Looking for B12 administrator in Brighton UK area/ or to self-inject and need sources. Also iron advice pls!

Looking for B12 administrator in Brighton UK area/ or to self-inject and need sources. Also iron advice pls!

Hi,

I have ME/CFS, fibromyalgia and am hypothyroid (for which I've recently been self-prescribing T3 - in addition to the T4 from my GP - and have seen a great improvement).

I'd like to improve on my Ferritin and B12 levels below (bloods taken in June) as I am truly struggling with a whole host of B12 deficiency issues and need to improve my problems with cognitive impairment. It's frightening how badly my brain's functioning.

I've been taking Ferrous Fumerate since this June blood test was done, and also oral B12 supplements. The iron seems to be helping, but Unfortunately I don't think the B12 tabs are doing anything - this to me is the area that needs addressing, particularly given my B12-deficient symptoms!

Since I've gone off-piste with self-prescribing the T3 with fantastic results, I feel braver about sourcing B12 administrators without the knowledge of my GP, and even potentially self-injecting B12 if necessary.

So -

Where in the Brighton area can I find someone to prescribe and administer regular B12 shots?

And/ or -

How do I go about sourcing the right kit (B12 and injection kit) online? How much B12 do I take and in what form?

Can I teach myself how to inject with the help of YouTube etc or do I need a nurse?

Many thanks for your patience - I'm sure you've all heard requests like this a thousand times, but I'm new to this particular group on here :-)

Abi.

12 Replies

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  • Sounds like you need to ask your GP for a test to see if you have pernicious anaemia and other forms of deficiency (can't take it from food) but although your level is not low by their standards, it's actually their version of a rather healthy middle zone... I believe it's low by this forum's standards at least? Perhaps someone can help more than me.

    Have you been investigated for any other problems? Like had tests and had everything else ruled out? Or did they straight up dx you with ME/CFS and Fibro?

    ALthough ME/CFS and Fibromyalgia are serious on their own. They are also often diagnosed simply because they can't find anything else wrong. They're the last minute diagnoses.

    (please don't be offended by that, I was diagnosed with both, but I had so many symptoms that just didn't fit with their varied range of symptoms - it was only when we came here that we realised that I am severely ill because of B12 deficiency (I have pernicious anaemia, dx in 2005, but my old doc (since moved) refused my injections for NINE years.. what I am trying to say is that your symptoms could very well be serious B12 deficiency (it matters what's going on at a cellular level rather than the serum level))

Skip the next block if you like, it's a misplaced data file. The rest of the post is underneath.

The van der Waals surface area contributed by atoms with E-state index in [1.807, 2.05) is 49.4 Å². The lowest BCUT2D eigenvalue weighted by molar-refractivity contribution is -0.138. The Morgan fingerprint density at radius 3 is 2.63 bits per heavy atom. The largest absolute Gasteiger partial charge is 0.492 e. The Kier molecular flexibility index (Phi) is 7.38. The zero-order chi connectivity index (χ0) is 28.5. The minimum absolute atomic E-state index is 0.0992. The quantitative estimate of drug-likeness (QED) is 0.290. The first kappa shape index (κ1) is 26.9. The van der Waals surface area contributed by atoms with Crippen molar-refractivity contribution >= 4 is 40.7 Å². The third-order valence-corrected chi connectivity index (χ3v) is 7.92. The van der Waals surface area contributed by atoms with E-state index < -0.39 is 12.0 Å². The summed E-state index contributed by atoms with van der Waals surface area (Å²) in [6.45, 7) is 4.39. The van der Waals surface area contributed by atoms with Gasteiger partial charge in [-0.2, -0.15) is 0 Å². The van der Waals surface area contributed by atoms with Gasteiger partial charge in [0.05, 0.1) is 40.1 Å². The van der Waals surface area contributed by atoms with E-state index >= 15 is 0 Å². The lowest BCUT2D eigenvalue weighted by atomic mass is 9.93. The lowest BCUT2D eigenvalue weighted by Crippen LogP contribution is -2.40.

That's why I am trying to find out what investigation you've had done.

    Lumbar punctures, MRI's, (to Rule out Neurological disease such as MS and so on) scans, nerve function testing etc, have you had ANY of this done?

    If not, why not?

  • Thanks Lovely Lady.

    I have been unwell for a very long time - triggered by an operation in the 80s when I was 13 which I suspect led to undiagnosed coeliac disease and hypothyroidism - and truly ill with ME/ CFS for the past 20 years (both the post-viral and the burnout kind).

    Over the years I've had many tests, treatments, the works, from the NHS and alternative practitioners ('til I ran out of money due to not being able to work, and ATOS kicking me off Incapacity Benefit so that my husband is now struggling even more to look after us all).

    I've pretty much been on my own with it this past couple of years, and it's only since I got fed up with my kind but misinformed GP regarding my thyroid levels plummeting again, came to Health Unlocked to get info and support on T3, that I've picked the baton up again and restarted my own research into improving my health.

    About 15 years ago when living in London I had B12 injections and they helped greatly. I think I need a revisit - in fact, I know I do: after so much time it's frightening being more brain-foggy, etc, rather than less.

    I need to get back in control of my health again!

    Cheers,

    Abi.

    PS: Having looked at your profile it seems we're the same age, and both with two kids too!

  • What makes you think you have a B12 problem?

    Your serum B12 is nowhere near the bottom of the range.

    Your MCV isn't raised and your RDW is low - so you don't have macrocytic anaemia.

    Your symptoms could be due to many other things apart from a B12 deficiency.

    You might try to get a private blood test for methylmalonic acid and homocysteine. If those are raised then that would indicate a possible B12 deficiency.